The Importance of Hygiene Procedures in Nursing Practice


The problem identified and requires intervention is the issue of poor hand hygiene among healthcare workers. It requires education and collaboration with all healthcare workers to adopt methods that can facilitate adoption of best practices in hand hygiene. The proposed interventions would involve developing evidence-based education programs on hand hygiene to ensure that healthcare providers can identify causes of poor hand hygiene and then adopt the best practices to prevent infections. On this note, healthcare workers must be educated about hand hygiene evidence-based practices that they can adopt to prevent the spread of infections in hospitals.

The proposal for the nursing research utilization project is to educate healthcare workers on the relevance of following recommended hand hygiene procedures by using evidence-based practices and demonstrating how they can adopt them to reduce cases of infection.


The idea of ensuring that nurses and physicians observe hand hygiene is not new. The Hungarian physician, Ignác Fülöp Semmelweis (1818–1865) first adopted this intervention in 1840s when he elaborated the importance of hand hygiene among physicians to prevent the spread of microorganisms (Samuel, Almedom, Hagos, Albin, & Mutungi, 2005). Semmelweis observed that when healthcare workers washed their hands systematically and regularly, they could avoid infections and save lives.

It however seems that since the period of Semmelweis to present, little or nothing has improved in hand hygiene practices among contemporary physicians because hospital-associated infections have continued to increase across different units. Hand hygiene practices in healthcare facilities refer to hand washing with any form of approved antimicrobial disinfectants, soaps or alcohol-based disinfectants to eliminate infection-causing pathogens.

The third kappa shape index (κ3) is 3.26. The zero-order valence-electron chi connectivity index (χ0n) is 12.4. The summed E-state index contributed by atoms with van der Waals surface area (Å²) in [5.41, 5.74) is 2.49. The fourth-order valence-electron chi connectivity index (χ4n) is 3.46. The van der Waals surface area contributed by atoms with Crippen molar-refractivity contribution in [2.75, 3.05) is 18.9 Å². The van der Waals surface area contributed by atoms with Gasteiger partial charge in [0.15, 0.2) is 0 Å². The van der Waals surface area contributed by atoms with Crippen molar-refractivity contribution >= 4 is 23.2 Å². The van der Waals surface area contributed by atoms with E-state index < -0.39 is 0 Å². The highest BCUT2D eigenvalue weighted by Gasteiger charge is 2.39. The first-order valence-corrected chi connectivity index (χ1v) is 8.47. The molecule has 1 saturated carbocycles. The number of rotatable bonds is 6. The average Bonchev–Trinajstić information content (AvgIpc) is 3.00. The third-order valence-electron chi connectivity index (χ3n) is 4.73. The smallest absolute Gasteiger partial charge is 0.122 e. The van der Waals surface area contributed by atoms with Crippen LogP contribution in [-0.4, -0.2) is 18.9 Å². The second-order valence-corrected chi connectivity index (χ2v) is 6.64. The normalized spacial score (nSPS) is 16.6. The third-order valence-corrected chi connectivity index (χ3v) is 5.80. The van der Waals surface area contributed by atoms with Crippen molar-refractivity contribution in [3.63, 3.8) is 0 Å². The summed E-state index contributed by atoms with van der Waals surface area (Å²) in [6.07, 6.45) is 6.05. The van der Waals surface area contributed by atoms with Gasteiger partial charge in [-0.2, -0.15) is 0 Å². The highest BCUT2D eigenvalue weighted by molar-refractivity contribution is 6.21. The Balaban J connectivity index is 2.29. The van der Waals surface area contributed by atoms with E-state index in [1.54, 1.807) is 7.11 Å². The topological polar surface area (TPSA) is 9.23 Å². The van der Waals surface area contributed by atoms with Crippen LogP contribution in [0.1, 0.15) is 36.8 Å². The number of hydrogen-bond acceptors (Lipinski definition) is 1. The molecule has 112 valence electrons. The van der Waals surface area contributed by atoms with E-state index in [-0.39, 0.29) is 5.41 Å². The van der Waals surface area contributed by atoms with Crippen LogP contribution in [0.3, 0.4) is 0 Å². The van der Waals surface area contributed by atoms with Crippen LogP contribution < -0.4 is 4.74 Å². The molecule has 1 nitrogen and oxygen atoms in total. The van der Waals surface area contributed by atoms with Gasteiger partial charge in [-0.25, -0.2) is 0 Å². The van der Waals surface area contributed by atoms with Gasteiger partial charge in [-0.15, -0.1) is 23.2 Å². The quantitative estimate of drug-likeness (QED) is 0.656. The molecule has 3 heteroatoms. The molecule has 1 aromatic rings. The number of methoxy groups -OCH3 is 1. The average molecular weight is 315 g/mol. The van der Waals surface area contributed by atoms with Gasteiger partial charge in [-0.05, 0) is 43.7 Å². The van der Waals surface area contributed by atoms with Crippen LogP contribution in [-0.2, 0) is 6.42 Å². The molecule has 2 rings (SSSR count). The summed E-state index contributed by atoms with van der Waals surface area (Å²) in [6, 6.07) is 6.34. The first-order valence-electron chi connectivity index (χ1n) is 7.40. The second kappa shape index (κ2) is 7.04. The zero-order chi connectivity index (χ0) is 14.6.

Why are healthcare workers so poor in hand hygiene?

The Joint Commission has noted that measuring healthcare worker adherence to hand hygiene practices is not a simple task because of variations in opinions and misinformation from different sources (Joint Commission, 2009). It noted that evaluating the what, when, why, and how in hand hygiene performance was a challenging task because healthcare workers should make such decisions independently. Further, any positive outcomes were often unsustainable (Joint Commission, 2009). Consequently, many hospital associated-infections are caused by common pathogens, including multi-drug resistant ones. A study by Flodgren et al. (2013) noted the presence of hospital-associated infections that were major threats to patient health and safety, and they were related to mortality and morbidity that ranged between 5% and 35% specifically in the intensive care unit (ICU).

Despite many cases of infections associated with hand hygiene, hand hygiene practices among healthcare workers have remained regrettably low (Akyol, Ulusoy, & Ozen, 2006). Some healthcare workers have argued that they have much work while others consider hand gloves as alternatives to hand washing (Nazarko, 2009). In most cases, they normally to use a single glove for several roles and fail to wash their hands after medical procedures. In addition to dry skin cases, nurses also avoid hand washing for fear of contracting skin diseases such as dermatitis associated with the use of alcohol-based sanitizers (Nazarko, 2009).

Studies have demonstrated that attitudes and behaviors among healthcare workers have significant influences on observing hand hygiene practices (Ott & French, 2009). In most instances, healthcare workers have doubted the effectiveness of hand washing practices. Further, personal values and belief systems are constituents of barriers that inhibit effective adoption of hand hygiene guidelines. Other studies have noted a lack of scientific evidence and awareness as major contributors to poor hand hygiene (Akyol et al., 2006). In some cases, training opportunities offered have not introduces nurses to practical concepts of hand washing and observation with patients in real-life situations.